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10% Rule of assuming "independence" between trials

Video transcript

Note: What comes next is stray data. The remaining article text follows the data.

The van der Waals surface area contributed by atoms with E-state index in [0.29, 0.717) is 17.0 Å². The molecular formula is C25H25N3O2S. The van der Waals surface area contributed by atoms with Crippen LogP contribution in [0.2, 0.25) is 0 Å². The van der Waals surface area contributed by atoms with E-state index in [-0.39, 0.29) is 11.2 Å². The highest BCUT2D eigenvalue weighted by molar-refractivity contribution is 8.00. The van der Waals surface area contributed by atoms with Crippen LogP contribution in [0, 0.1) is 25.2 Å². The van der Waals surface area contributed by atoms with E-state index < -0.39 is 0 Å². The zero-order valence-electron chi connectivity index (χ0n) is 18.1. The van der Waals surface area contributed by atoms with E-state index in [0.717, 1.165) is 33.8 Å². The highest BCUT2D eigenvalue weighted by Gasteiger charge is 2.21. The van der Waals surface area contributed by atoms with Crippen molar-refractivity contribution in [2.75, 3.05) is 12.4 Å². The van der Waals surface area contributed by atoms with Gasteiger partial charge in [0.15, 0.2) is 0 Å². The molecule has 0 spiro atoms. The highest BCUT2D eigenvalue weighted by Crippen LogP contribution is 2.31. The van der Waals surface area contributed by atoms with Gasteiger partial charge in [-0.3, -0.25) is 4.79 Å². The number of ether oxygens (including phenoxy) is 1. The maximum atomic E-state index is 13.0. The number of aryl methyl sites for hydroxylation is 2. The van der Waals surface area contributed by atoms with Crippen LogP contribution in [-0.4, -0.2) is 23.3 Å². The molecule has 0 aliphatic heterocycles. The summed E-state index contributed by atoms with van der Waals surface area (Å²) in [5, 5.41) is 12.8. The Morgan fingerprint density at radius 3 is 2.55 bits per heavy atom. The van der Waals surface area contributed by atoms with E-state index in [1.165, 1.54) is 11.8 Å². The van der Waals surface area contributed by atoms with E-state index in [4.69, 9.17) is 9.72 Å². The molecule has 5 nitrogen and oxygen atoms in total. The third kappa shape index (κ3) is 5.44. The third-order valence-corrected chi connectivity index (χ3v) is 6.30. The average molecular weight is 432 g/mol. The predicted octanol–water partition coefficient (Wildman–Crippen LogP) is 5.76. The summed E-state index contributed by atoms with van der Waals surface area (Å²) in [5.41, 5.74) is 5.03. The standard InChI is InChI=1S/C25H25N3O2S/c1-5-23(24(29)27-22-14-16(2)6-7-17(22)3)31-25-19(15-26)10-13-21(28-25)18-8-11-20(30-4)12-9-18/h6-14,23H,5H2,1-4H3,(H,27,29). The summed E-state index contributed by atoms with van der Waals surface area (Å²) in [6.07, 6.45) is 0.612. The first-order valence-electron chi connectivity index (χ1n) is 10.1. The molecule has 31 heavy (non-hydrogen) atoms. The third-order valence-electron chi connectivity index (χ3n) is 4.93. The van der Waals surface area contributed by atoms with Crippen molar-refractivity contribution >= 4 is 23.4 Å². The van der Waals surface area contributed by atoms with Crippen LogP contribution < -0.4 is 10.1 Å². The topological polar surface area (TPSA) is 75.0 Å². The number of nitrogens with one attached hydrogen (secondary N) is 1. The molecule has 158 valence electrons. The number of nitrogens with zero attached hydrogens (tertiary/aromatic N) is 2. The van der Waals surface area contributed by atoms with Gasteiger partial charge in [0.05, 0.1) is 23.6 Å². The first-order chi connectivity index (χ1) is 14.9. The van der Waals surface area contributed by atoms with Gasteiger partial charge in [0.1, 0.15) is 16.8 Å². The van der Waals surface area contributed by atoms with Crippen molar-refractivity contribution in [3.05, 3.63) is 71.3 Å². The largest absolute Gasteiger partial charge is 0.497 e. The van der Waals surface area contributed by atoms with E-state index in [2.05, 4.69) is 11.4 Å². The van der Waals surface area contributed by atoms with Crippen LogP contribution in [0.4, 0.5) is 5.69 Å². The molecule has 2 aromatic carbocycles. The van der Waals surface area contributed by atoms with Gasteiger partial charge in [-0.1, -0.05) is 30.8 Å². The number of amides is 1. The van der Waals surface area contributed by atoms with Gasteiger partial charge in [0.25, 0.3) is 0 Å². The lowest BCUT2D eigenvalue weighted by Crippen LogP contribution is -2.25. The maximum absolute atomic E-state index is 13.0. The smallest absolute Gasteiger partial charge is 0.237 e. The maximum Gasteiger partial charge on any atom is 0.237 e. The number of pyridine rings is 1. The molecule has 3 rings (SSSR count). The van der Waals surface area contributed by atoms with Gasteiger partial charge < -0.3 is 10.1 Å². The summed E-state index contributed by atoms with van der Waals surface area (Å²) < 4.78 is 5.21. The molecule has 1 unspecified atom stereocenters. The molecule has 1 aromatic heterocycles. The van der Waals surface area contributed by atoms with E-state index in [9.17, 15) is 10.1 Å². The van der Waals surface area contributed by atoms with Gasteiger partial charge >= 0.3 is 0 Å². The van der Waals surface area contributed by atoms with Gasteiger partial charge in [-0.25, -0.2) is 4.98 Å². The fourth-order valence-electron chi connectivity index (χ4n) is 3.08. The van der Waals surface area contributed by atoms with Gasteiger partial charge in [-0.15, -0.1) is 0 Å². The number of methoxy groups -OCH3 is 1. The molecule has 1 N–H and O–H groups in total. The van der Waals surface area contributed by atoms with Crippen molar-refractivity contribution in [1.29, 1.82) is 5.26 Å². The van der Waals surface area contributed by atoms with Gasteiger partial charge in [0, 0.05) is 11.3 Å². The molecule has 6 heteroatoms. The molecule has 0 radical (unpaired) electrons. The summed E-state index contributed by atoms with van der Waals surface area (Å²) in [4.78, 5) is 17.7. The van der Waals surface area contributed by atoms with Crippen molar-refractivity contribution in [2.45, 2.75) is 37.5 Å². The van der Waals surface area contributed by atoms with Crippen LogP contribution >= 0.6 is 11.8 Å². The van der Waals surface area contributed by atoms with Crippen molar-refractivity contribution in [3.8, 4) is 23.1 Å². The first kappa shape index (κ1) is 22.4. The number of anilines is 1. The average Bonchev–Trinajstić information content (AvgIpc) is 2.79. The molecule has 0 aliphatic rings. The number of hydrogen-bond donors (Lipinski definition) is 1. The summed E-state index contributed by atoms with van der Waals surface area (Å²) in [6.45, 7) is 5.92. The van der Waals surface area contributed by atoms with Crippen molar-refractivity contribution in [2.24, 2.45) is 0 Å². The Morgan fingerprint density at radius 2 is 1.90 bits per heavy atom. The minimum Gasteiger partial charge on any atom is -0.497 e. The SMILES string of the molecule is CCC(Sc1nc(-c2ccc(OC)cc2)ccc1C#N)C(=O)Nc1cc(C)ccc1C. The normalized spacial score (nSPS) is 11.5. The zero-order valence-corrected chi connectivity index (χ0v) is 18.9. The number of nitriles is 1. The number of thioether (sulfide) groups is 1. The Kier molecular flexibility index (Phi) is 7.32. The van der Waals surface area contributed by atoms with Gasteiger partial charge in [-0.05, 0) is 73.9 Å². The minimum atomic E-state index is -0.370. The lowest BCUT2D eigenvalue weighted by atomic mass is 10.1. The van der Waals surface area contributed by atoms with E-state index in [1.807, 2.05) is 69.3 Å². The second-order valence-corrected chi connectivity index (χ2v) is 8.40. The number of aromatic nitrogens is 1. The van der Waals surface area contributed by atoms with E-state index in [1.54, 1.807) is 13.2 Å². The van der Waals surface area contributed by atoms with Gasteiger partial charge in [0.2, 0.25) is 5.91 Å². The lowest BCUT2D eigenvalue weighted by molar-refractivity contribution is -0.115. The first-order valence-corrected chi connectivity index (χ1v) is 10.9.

as we go further in our statistical careers it's going to be valuable to assume that certain distributions are normal distributions or sometimes to assume that they are binomial distributions because if we can do that we can make all sorts of interesting inferences about them when we make that assumption but one of the key things about normal distributions or binomial distributions is we assume that they're the sum or they can be viewed as a sum of a bunch of independent trials so we have to assume that trials trials are independent now that is reasonable in a lot of situations but sometimes let's say you're conducting a survey of people exiting them all and in that case and let's say you're saying whether they have done their taxes already if they're exiting the mall it's hard to do these samples with replacement they're leaving the mall you can't say hey wait I just asked you a question now you've answered it now go back into the mall because I want each trial to be truly independent but we all know it feels intuitive that hey if there are 10,000 people in the mall and I'm going to sample ten of them does it really matter that it's truly independent doesn't it matter that we're just kind of close to being independent and because of that idea and because we do want to make inferences based on things being close to a binomial distribution or a normal distribution we have something called the ten percent rule and the ten percent rule says that if our sample if our sample is less than or equal to ten percent of the population then it is okay to assume approximate independence approximate in the pendants and there are some fairly sophisticated ways of coming up with this ten percent threshold people could have picked nine percent they could have picked 10.1% but ten percent is a nice round number and if we look at some tangible examples it seems to do a pretty good job so for example right over here let's let X be the number boys from three trials of selecting from a classroom of n students where 50% of the class is a boy and 50% of the class is a girl and so what we have over here is we have a bunch of different ends what if we have 20 students in the class what if we have 30 what if we have 100 what if we have 10,000 and so we could find the probability that we select three boys with replacement in each of these scenarios and we could also find the probability that we select three boys without replacement and then we could think about what proportion is our sample size of the entire population and then we could say hey does the 10% rule actually make sense so this first column where we are picking three boys with replacement in this case because we are replacing each of these trials are independent are truly independent and in our trials are independent then X would be truly a binomial variable here we aren't independent because we are not replacing so not in dependent and so officially in this column right over here when we're not replacing X would not be considered a binomial random variable but let's see if there's a threshold where if our sample size is a small enough percentage of our entire population where we would feel not so bad about assuming X is close to being binomial so in all of the cases where you have independent trials and 50% of the population is boys 50% is girls well you're going to amount to 1/2 times 1/2 times 1/2 so in all of those situations you have a 12.5% chance that X is going to be equal to 3 and in this case X would be a binomial variable but look over here when we when 3 is a fairly large percentage of our population in this case it is 15% the percent chance of getting 3 boys without replacement is 10.5% which is reasonably different from 12 and 1/2 percent it is 2 percent different but 2 percent relative to 12 and 1/2 percent so that's someplace in between 10 and 20 percent difference in terms of the probability so this is a reasonably big difference but as we increase the population size without increasing the sample size we see that these numbers get closer and closer to each other all the way so that if you have 10,000 people in your population and you're only doing three trials that the numbers get very very close this is actually twelve point four nine something percent but if you round to the nearest tenth of a percent you see that they are close so I think most people would say all right if your sample is three ten thousandth of the population that you feel pretty good treating this column without replacement as being pretty close to being a binomial variable and most people would say all right this first scenario where your sample size is fifteen percent of your population you wouldn't feel so good treating this without replacement column as a binomial random variable but where do you draw the line and as we alluded to earlier in the video the line is typically drawn at ten percent that if your sample size is less than or equal to ten percent of your population it's not unreasonable to treat your random variable even though it's not officially binomial to say okay maybe it is maybe I can functionally treat it by as binomial and then from there I can make all of the powerful inferences that we tend to do in statistics with that said the lower the percentage the sample is of the population the better now to be clear that's not saying that small sample sizes are better than large sample sizes in statistics large sample sizes tend to be a lot better than small sample sizes but if you want to make this independence assumption so to speak even when it's not exactly true you want your sample to be a small percentage of the population so the idea let's say you're doing a survey at the mall you might want to survey a hundred people but you would hope that there's at least a thousand people in the mall and in order for you to feel like your trials are reasonably independent if there's 10,000 people in the mall or somehow 50,000 people in the mall which would be a very large mall that that's even better